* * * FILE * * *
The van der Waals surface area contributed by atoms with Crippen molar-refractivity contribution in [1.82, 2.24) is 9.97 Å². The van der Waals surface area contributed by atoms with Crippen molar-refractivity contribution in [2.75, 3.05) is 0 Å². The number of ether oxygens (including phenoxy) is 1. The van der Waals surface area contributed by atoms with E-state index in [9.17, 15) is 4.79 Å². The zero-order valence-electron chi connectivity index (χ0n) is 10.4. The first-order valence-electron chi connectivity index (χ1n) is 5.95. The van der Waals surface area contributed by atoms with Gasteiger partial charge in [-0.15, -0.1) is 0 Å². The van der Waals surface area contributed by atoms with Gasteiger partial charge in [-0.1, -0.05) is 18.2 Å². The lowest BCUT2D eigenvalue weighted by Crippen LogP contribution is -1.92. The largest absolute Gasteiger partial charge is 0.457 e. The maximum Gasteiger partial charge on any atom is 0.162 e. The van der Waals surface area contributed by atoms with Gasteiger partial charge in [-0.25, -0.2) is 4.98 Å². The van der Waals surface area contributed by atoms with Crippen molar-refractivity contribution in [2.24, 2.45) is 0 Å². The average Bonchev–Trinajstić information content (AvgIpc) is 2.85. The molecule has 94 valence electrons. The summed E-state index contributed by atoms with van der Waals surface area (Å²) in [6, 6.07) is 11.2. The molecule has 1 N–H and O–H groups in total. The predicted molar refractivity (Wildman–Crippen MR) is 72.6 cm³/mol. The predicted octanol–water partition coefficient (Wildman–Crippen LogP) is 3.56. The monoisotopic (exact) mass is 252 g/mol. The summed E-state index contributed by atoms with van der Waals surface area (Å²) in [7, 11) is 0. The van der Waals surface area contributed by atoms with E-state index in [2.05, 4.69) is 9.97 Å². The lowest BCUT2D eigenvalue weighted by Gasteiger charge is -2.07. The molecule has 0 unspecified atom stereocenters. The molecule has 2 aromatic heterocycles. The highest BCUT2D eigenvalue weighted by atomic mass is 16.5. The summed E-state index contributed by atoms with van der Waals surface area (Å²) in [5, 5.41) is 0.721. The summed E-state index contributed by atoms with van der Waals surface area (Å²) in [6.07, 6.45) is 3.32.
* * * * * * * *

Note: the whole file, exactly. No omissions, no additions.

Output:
The van der Waals surface area contributed by atoms with Crippen molar-refractivity contribution in [1.82, 2.24) is 9.97 Å². The van der Waals surface area contributed by atoms with Crippen molar-refractivity contribution in [2.75, 3.05) is 0 Å². The number of ether oxygens (including phenoxy) is 1. The van der Waals surface area contributed by atoms with E-state index in [9.17, 15) is 4.79 Å². The zero-order valence-electron chi connectivity index (χ0n) is 10.4. The first-order valence-electron chi connectivity index (χ1n) is 5.95. The van der Waals surface area contributed by atoms with Gasteiger partial charge in [-0.15, -0.1) is 0 Å². The van der Waals surface area contributed by atoms with Gasteiger partial charge in [-0.1, -0.05) is 18.2 Å². The lowest BCUT2D eigenvalue weighted by Crippen LogP contribution is -1.92. The largest absolute Gasteiger partial charge is 0.457 e. The maximum Gasteiger partial charge on any atom is 0.162 e. The van der Waals surface area contributed by atoms with Gasteiger partial charge in [-0.25, -0.2) is 4.98 Å². The van der Waals surface area contributed by atoms with Crippen molar-refractivity contribution in [2.24, 2.45) is 0 Å². The average Bonchev–Trinajstić information content (AvgIpc) is 2.85. The molecule has 94 valence electrons. The summed E-state index contributed by atoms with van der Waals surface area (Å²) in [6, 6.07) is 11.2. The molecule has 1 N–H and O–H groups in total. The predicted molar refractivity (Wildman–Crippen MR) is 72.6 cm³/mol. The predicted octanol–water partition coefficient (Wildman–Crippen LogP) is 3.56. The monoisotopic (exact) mass is 252 g/mol. The summed E-state index contributed by atoms with van der Waals surface area (Å²) in [7, 11) is 0. The van der Waals surface area contributed by atoms with E-state index in [2.05, 4.69) is 9.97 Å². The lowest BCUT2D eigenvalue weighted by Gasteiger charge is -2.07. The molecule has 0 unspecified atom stereocenters. The molecule has 2 aromatic heterocycles. The highest BCUT2D eigenvalue weighted by atomic mass is 16.5. The summed E-state index contributed by atoms with van der Waals surface area (Å²) in [5, 5.41) is 0.721. The summed E-state index contributed by atoms with van der Waals surface area (Å²) in [6.07, 6.45) is 3.32.